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Why Read the Classics?
Synopses & Reviews
“All that can be done is for each one of us to invent our own ideal library of our classics.” —from Why Read the Classics?
Classics, according to Italo Calvino, are not only works of enduring cultural value, but also something much more personal: talismans, touchstones, books through which we understand our world and ourselves. In Why Read the Classics?, Calvino shares over thirty of his classics in essays of warmth, humor, and striking insight. He ranges from Homer to Jorge Luis Borges, from the Persian folklorist Nezami to Charles Dickens. Whether tracing the links between Ovid’s Metamorphoses and Alain Robbe-Grillet’s objectivity, discovering the origins of science fiction in the writings of Cyrano de Bergerac, or convincing us that the Italian novelist Carlo Emilio Gadda’s works are like artichokes, Calvino offers a new perspective on beloved favorites and introduces us to hidden gems.
“This book serves as a welcome reminder that the great works are great because they can mean so much to readers, and Calvino is a most knowledgeable guide to all the best destinations.” —San Francisco Chronicle
From the internationally acclaimed author of some of this century's most original fiction comes this posthumous collection of 36 literary essays that encourages readers to view old classics in a new light. Calvino writes on why Lara, not Zhivago, is the center of Pasternak's masterpiece "Dr. Zhivago", and explains how many odysseys are in "The Odyssey".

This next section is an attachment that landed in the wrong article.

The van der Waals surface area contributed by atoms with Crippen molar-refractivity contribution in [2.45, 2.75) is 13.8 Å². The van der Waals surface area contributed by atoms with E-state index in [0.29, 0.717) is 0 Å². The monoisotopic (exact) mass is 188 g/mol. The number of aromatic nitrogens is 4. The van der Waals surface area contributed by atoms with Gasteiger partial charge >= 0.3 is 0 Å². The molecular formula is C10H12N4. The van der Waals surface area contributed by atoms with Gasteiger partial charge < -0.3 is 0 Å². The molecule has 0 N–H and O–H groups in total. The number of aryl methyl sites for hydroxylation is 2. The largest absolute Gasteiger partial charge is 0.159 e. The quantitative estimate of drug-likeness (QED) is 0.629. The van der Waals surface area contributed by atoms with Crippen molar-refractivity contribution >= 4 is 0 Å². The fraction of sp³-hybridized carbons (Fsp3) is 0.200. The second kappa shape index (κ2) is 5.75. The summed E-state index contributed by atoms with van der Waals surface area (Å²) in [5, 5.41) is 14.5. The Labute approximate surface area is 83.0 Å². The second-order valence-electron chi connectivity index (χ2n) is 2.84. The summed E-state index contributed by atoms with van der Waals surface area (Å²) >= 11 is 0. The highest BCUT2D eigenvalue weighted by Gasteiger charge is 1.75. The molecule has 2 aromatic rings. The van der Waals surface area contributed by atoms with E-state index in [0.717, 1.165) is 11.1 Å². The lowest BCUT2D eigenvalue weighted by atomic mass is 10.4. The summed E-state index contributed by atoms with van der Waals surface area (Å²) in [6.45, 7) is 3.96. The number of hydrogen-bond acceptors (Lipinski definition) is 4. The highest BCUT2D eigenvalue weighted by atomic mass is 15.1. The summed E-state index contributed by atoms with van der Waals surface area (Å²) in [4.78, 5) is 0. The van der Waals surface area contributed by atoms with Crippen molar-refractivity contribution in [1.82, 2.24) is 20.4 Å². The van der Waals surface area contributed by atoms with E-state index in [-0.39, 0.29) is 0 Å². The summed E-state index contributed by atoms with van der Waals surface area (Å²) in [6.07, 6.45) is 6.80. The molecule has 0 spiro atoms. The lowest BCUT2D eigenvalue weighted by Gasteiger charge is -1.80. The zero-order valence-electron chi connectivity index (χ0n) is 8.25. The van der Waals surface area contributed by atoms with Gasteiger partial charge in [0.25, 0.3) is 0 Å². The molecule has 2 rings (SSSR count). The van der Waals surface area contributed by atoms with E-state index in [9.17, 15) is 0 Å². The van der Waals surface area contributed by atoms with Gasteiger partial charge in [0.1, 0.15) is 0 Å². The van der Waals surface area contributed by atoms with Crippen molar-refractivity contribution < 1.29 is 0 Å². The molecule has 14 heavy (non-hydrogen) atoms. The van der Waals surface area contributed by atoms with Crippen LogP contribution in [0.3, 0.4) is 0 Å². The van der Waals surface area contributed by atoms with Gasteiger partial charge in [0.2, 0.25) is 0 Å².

A posthumously published collection of thirty-six essays offering Italo Calvino's invigorating and illuminating analysis of his most treasured literary classics.
From the internationally-acclaimed author of some of this century's most breathtakingly original novels comes this posthumous collection of thirty-six literary essays that will make any fortunate reader view the old classics in a dazzling new light.
Learn why Lara, not Zhivago, is the center of Pasternak's masterpiece, Dr. Zhivago, and why Cyrano de Bergerac is the forerunner of modern-day science-fiction writers. Learn how many odysseys The Odyssey contains, and why Hemingway's Nick Adams stories are a pinnacle of twentieth-century literature. From Ovid to Pavese, Xenophon to Dickens, Galileo to Gadda, Calvino covers the classics he has loved most with essays that are fresh, accessible, and wise. Why Read the Classics? firmly establishes Calvino among the rare likes of Nabokov, Borges, and Lawrence--writers whose criticism is as vibrant and unique as their groundbreaking fiction.
Italo Calvino was not only a prolific master of fiction, he was also an uncanny reader of literature, a keen critic of astonishing range. His posthumous collection of 39 literary essays illuminates the old classics, from Pasternak to Hemingway, in a dazzling new light.
About the Author
Italo Calvino died in 1985.
Translated from the Italian by Martin McLaughlin.
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